Grieving households should be allowed to form “bereavement bubbles” with others who have lost loved ones during any future coronavirus lockdown.
That is according to the Sue Ryder charity who say this would help families feel less isolated and alone as they go through the grieving process.
Its research found 62% of people bereaved since the end of March felt this way, while 59% felt as though their grief has been forgotten.
Two-thirds of the 503 adults surveyed said forming a support bubble would be a “vital source of support”.
The research also found that 62% feel the nation has become “desensitised to death”, while 55% feel their loved ones’ death is “just a statistic”.
The Government is being urged to extend support bubbles to bereaved households containing more than one adult, such as housemates or older children, during any local or national lockdown.
Carolyn Harris, MP for Swansea East, is backing the call in a letter to the Health Secretary, Matt Hancock.
She said: “Grief is extremely complex – even without the added anxieties of the coronavirus pandemic and lockdown.
“For many people who have been bereaved since lockdown began, this has been an incredibly isolating time.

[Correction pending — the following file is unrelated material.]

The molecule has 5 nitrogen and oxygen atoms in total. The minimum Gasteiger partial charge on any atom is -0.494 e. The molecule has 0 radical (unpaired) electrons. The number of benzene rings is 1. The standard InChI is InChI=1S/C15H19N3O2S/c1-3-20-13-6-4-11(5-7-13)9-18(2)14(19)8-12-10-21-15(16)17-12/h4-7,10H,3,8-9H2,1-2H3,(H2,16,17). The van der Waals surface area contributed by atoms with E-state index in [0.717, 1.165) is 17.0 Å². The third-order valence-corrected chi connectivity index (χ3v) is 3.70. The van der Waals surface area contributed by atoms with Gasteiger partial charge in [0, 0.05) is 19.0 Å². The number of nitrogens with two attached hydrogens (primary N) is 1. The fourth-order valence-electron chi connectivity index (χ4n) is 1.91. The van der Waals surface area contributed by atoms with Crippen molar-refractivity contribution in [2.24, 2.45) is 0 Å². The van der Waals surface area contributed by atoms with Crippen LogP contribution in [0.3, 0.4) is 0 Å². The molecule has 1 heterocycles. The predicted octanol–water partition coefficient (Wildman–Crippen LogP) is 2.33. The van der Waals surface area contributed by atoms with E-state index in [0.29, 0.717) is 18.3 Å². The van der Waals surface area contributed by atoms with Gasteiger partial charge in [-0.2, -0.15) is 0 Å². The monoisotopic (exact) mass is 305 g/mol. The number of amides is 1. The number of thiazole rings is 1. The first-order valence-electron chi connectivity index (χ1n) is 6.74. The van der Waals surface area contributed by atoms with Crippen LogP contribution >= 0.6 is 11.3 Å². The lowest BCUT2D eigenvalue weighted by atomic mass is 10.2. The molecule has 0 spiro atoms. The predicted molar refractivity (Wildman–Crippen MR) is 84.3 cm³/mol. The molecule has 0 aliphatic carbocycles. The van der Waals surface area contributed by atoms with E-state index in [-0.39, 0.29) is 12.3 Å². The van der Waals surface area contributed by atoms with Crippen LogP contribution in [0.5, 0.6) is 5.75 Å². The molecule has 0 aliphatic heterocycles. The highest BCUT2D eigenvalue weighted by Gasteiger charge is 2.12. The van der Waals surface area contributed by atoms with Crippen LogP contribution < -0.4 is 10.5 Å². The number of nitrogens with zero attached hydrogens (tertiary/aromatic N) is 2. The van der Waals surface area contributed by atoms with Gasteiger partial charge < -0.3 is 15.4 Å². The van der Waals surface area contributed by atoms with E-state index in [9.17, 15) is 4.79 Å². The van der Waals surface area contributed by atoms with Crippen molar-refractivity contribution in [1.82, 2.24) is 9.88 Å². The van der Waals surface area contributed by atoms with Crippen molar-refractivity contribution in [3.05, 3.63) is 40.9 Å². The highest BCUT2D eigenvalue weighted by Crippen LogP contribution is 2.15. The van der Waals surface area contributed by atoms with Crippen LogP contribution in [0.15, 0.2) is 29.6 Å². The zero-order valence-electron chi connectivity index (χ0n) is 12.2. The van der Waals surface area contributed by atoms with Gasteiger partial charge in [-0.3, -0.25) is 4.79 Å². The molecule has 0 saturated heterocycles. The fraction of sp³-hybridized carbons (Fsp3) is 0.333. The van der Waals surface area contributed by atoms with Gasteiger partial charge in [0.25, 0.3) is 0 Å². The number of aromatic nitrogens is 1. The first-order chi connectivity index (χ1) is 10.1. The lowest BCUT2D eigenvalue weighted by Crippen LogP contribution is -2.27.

“The ability to form a bereavement support bubble without the need for social distancing, as single adult households are currently able to do, could make a huge impact for someone who is grieving.”
Sue Ryder has seen a spike in demand for its bereavement support services, including online video counselling and an online community forum.
Chief executive Heidi Travis said: “Integral and deeply personal elements of the bereavement journey have been disrupted for so many over the last few months due to social distancing measures.
“So many people have been unable to say goodbye to those who have died, they have then had to grieve in isolation, without the physical presence or touch of those close to them.”
Matt Williams, head of information and support at terminal illness charity Marie Curie, added: “People accessing our bereavement support service are telling us that the absence of normal support networks such as friends and family is proving incredibly tough.
“Many people have not been able to say proper goodbyes, attend funerals or hug friends and family. Bereavement bubbles could help alleviate this and the potential long term effect complicated grief can cause.”
A Department of Health and Social Care spokeswoman said: “We recognise how difficult it has been for people to be cut off from their friends and family, and that this has been a significant issue for those who live by themselves. Support bubbles were introduced to assist the loneliest and most isolated in society.
“Any changes to the guidance on social contact will be made in line with the latest available scientific evidence.”